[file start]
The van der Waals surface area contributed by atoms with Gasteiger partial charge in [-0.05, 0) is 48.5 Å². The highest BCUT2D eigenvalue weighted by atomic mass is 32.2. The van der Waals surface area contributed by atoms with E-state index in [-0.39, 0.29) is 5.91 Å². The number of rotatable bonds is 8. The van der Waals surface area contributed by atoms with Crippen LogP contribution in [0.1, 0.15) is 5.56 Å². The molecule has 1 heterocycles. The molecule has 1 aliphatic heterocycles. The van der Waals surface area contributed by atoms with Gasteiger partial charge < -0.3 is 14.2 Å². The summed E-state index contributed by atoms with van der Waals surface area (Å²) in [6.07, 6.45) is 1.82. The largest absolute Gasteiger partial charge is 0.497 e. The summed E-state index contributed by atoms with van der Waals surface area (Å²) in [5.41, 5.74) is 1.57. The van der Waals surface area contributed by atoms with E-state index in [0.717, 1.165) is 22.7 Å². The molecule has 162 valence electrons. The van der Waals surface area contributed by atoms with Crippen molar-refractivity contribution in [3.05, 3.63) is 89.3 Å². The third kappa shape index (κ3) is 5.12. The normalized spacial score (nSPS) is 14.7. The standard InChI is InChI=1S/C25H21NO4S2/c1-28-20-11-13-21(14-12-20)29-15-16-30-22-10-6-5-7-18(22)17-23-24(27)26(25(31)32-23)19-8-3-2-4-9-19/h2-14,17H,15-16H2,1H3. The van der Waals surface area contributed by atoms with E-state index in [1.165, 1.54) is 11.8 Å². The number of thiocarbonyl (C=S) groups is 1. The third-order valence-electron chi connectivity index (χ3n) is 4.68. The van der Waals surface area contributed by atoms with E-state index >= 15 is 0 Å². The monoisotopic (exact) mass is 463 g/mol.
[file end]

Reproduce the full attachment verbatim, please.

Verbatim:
The van der Waals surface area contributed by atoms with Gasteiger partial charge in [-0.05, 0) is 48.5 Å². The highest BCUT2D eigenvalue weighted by atomic mass is 32.2. The van der Waals surface area contributed by atoms with E-state index in [-0.39, 0.29) is 5.91 Å². The number of rotatable bonds is 8. The van der Waals surface area contributed by atoms with Crippen LogP contribution in [0.1, 0.15) is 5.56 Å². The molecule has 1 heterocycles. The molecule has 1 aliphatic heterocycles. The van der Waals surface area contributed by atoms with Gasteiger partial charge < -0.3 is 14.2 Å². The summed E-state index contributed by atoms with van der Waals surface area (Å²) in [6.07, 6.45) is 1.82. The largest absolute Gasteiger partial charge is 0.497 e. The summed E-state index contributed by atoms with van der Waals surface area (Å²) in [5.41, 5.74) is 1.57. The van der Waals surface area contributed by atoms with E-state index in [0.717, 1.165) is 22.7 Å². The molecule has 162 valence electrons. The van der Waals surface area contributed by atoms with Crippen molar-refractivity contribution in [3.05, 3.63) is 89.3 Å². The third kappa shape index (κ3) is 5.12. The normalized spacial score (nSPS) is 14.7. The standard InChI is InChI=1S/C25H21NO4S2/c1-28-20-11-13-21(14-12-20)29-15-16-30-22-10-6-5-7-18(22)17-23-24(27)26(25(31)32-23)19-8-3-2-4-9-19/h2-14,17H,15-16H2,1H3. The van der Waals surface area contributed by atoms with E-state index in [1.165, 1.54) is 11.8 Å². The number of thiocarbonyl (C=S) groups is 1. The third-order valence-electron chi connectivity index (χ3n) is 4.68. The van der Waals surface area contributed by atoms with E-state index >= 15 is 0 Å². The monoisotopic (exact) mass is 463 g/mol.